Apple Corp. Loses iTunes Case Against Apple Computer

The Beatle’s holding company, Apple Corp., has lost its trial case against Apple Computer, makers of the widely popular iPod and computers. Several months ago, the Beatle’s music company ended up taking Apple Computer to court because it claimed that iTunes infringed on rights that the Beatle’s had owned for several decades.

When Steve Jobs’ company was still in its infancy, The Beatles sued his company for the use of the name and an apple logo. The Beatles’ parent music company, Apple Corp., won the case stating that Apple Computer was not to enter the music business. Unfortunately, the details of the case of some few decades ago failed to cover what’s now known as Internet commerce.

The judge overseeing the case between Apple Corp. and Apple Computer, decided that iTunes merely sells music, and does not create it, and Apple Computer’s use of its logo is for promotion of the popular service and not one particular artist, group or song.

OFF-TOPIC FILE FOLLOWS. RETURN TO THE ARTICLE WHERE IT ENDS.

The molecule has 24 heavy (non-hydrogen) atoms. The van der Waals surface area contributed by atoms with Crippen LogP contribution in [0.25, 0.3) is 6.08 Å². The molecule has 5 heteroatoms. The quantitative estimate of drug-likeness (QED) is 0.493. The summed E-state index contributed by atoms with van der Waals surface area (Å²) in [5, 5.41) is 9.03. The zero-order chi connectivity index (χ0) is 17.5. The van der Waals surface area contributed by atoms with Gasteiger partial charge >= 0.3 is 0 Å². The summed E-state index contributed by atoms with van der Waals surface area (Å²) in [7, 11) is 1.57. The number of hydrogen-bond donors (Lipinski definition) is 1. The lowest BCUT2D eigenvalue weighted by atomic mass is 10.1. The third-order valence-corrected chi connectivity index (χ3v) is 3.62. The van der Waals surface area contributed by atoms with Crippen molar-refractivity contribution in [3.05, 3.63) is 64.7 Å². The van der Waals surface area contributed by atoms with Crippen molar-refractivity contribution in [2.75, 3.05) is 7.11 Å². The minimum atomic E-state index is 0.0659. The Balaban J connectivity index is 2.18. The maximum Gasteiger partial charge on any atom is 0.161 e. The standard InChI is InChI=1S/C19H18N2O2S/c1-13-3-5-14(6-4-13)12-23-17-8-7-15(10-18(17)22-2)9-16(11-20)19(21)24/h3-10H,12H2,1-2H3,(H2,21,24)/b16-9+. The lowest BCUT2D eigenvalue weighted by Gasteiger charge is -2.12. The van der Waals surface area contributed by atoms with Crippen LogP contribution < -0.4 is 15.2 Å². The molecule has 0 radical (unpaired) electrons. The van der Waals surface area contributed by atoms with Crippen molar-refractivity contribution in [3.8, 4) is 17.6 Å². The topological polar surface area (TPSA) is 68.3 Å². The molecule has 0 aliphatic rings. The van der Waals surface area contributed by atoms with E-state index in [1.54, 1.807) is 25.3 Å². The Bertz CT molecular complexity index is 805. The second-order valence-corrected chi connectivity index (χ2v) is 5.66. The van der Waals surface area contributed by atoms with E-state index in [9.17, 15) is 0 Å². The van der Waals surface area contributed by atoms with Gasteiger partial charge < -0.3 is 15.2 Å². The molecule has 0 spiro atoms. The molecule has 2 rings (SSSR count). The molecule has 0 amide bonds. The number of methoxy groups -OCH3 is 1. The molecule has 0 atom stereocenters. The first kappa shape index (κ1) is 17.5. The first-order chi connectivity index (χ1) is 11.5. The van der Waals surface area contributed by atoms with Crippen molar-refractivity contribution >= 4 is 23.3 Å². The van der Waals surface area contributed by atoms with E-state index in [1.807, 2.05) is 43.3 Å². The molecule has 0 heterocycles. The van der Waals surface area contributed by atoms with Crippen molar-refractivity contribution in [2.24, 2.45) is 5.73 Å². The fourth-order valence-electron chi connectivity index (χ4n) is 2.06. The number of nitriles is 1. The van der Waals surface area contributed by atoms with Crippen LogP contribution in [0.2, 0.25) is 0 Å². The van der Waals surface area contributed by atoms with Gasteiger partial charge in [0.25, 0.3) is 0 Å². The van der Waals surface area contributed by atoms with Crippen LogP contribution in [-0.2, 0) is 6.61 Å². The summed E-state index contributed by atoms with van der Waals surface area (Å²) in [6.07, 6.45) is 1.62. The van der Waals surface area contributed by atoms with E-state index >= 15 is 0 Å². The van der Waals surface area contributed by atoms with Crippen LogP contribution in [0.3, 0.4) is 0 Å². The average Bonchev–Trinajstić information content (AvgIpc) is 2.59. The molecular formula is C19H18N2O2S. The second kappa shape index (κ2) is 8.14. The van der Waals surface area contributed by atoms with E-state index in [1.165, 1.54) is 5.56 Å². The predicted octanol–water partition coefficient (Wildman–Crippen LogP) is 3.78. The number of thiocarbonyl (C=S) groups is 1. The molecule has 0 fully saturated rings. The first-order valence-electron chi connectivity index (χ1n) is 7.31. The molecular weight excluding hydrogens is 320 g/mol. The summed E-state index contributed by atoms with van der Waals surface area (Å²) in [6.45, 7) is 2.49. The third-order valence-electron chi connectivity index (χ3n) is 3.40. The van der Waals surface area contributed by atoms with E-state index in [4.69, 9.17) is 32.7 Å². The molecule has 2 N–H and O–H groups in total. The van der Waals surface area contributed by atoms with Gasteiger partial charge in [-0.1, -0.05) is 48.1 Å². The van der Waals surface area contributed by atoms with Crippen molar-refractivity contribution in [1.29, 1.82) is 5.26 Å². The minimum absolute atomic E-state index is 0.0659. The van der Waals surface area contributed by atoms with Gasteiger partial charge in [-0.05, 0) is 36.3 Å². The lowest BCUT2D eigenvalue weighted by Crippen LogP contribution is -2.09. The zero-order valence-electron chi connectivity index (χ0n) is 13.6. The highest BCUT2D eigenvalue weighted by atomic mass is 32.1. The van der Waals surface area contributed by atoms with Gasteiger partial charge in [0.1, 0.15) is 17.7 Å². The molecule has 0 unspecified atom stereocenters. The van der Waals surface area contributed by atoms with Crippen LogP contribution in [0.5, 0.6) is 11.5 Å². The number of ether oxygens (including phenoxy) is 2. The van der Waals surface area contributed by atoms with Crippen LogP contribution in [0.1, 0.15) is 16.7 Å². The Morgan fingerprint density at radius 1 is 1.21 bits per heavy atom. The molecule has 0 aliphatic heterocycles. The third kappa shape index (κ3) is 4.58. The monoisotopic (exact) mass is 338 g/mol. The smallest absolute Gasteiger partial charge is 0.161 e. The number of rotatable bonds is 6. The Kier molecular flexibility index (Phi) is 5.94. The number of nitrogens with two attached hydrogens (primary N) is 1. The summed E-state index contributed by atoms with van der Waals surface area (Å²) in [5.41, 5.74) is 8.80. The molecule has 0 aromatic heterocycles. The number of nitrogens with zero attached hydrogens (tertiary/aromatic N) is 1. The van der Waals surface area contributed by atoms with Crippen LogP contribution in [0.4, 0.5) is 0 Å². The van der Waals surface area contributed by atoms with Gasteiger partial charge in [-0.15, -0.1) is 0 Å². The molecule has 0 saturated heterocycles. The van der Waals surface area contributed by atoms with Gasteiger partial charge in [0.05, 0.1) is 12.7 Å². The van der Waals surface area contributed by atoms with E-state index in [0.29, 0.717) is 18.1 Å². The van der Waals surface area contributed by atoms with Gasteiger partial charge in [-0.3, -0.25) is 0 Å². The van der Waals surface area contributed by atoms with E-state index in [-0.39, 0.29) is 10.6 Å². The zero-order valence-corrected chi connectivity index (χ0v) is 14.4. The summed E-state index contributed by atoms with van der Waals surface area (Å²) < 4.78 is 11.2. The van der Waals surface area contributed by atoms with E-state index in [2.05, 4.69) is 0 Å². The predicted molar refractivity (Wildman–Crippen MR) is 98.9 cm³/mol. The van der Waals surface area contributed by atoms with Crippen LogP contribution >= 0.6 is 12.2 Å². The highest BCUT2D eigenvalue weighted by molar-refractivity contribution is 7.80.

“I think that the use of the apple logo is a fair and reasonable use of the mark in connection with the service, which does not go further and unfairly or unreasonably suggest an additional association with the creative works themselves,” said Justice Anthony Mann.

The Beatles’ Apple Corp. says that while it respects the decision of the judge, it feels that he reached “the wrong conclusion.” Interestingly, while over 3 million songs are purchased and downloaded from the iTunes online store everyday, none of The Beatles’ music is licensed for downloading. Steve Jobs says he hopes that The Beatles will be willing to work with his company to get their music online for sale.